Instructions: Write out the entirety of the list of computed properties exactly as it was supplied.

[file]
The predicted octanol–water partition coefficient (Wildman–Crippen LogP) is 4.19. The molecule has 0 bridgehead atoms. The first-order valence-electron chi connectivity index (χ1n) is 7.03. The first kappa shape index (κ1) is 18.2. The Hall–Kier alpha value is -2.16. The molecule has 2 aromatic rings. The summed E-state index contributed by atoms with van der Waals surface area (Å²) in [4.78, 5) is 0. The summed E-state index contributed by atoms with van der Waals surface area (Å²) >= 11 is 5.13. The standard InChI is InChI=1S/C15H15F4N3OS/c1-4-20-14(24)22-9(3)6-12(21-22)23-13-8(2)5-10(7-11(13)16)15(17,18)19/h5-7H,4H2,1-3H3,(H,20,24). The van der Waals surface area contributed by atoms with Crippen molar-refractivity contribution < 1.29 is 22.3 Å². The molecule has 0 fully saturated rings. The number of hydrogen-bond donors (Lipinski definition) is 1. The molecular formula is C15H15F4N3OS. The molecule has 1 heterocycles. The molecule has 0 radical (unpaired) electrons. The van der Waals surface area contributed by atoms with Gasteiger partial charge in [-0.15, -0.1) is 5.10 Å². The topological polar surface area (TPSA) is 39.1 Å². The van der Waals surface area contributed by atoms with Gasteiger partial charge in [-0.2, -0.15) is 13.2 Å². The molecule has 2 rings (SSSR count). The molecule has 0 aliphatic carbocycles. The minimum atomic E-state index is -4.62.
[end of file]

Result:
The predicted octanol–water partition coefficient (Wildman–Crippen LogP) is 4.19. The molecule has 0 bridgehead atoms. The first-order valence-electron chi connectivity index (χ1n) is 7.03. The first kappa shape index (κ1) is 18.2. The Hall–Kier alpha value is -2.16. The molecule has 2 aromatic rings. The summed E-state index contributed by atoms with van der Waals surface area (Å²) in [4.78, 5) is 0. The summed E-state index contributed by atoms with van der Waals surface area (Å²) >= 11 is 5.13. The standard InChI is InChI=1S/C15H15F4N3OS/c1-4-20-14(24)22-9(3)6-12(21-22)23-13-8(2)5-10(7-11(13)16)15(17,18)19/h5-7H,4H2,1-3H3,(H,20,24). The van der Waals surface area contributed by atoms with Crippen molar-refractivity contribution < 1.29 is 22.3 Å². The molecule has 0 fully saturated rings. The number of hydrogen-bond donors (Lipinski definition) is 1. The molecular formula is C15H15F4N3OS. The molecule has 1 heterocycles. The molecule has 0 radical (unpaired) electrons. The van der Waals surface area contributed by atoms with Gasteiger partial charge in [-0.15, -0.1) is 5.10 Å². The topological polar surface area (TPSA) is 39.1 Å². The van der Waals surface area contributed by atoms with Gasteiger partial charge in [-0.2, -0.15) is 13.2 Å². The molecule has 2 rings (SSSR count). The molecule has 0 aliphatic carbocycles. The minimum atomic E-state index is -4.62.